The Cathedral Church of Saint John the Divine
1047 Amsterdam Avenue
October 6 - April 3
Lining the vaulted halls and nestled in the bays, chapels, and gardens of Saint John the Divine, a Gothic and Romanesque cathedral with a long history of interfaith services and social justice activism, is a bounty of visual art focused on issues of food security, sustainability, and accessibility. Curated by Kirby Gookin and Robin Kahn, and organized into seven sections—Water, Soil, Seed, Farm, Market, Meal, and Waste—the show reflects the cycle of food production. The mixture of well-known with lesser-known artists, and installations with documentation of past works, reflects the intermingling of art-world visitors with parishioners, pastors, and acolytes.
One will immediately notice the more canonical works in the show—a photograph of Walter De Maria’s The New York Earth Room, 1977, a downtown apartment filled with 280,000 pounds of earth, or documentation of Alison Knowles’s 2008 version of Fluxus Event Score: Make a Salad at Tate Modern, in which Knowles poured a cascade of balsamic vinegar into a giant salad mixed in a green tarpaulin by a team of interns, for whomever dared to partake. Such pieces, however, seem ornamental beside more poignant works on display, such as Eating in Public’s Share Seeds Station, 2015, a multitude of seed sharing stations offered free of charge to anyone interested in promoting the time-honored practice of seed saving and sharing, circulating heirloom seeds anarchically through the commons.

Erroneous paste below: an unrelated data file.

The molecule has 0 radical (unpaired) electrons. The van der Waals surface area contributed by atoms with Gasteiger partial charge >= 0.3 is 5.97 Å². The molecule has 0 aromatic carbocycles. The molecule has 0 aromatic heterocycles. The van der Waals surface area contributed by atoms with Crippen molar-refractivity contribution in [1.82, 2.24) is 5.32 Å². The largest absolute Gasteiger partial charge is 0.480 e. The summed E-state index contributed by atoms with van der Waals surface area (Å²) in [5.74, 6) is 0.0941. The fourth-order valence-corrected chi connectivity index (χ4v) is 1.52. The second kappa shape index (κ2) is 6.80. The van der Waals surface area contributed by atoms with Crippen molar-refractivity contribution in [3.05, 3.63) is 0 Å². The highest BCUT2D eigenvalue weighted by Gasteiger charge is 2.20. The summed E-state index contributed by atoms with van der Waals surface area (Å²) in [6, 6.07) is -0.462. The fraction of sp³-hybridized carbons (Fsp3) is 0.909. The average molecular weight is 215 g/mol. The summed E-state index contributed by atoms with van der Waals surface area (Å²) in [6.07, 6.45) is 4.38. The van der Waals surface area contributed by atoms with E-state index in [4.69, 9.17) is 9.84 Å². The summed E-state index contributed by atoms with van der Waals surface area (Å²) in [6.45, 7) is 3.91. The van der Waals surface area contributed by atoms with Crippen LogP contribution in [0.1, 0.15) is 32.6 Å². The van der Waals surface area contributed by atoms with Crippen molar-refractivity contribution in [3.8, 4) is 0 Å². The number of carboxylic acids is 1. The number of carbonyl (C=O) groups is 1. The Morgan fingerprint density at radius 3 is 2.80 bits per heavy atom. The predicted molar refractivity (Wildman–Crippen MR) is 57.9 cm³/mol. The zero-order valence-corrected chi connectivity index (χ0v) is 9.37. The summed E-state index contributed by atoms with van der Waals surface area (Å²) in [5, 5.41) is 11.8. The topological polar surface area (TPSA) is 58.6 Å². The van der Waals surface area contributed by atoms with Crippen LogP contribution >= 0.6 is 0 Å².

Near the entrance is Claire Pentecost’s Soil-erg, 2015, an imposing, enormous black-and-white tapestry of a skeleton dancing under a layer of topsoil, flanked by soil ingots on wooden tables. It is surrounded by plant roots and saprophytic and mycorrhizal fungi, or “neurons of the earth.” In the drawing are banners—one reads “Compost is alchemy” and another, “Death is the food of life.” Anyone who has plunged their hands into fresh compost, just weeks after turning food scraps over to ravenous worms, knows that this is true. One wonders how many New Yorkers have ever done that.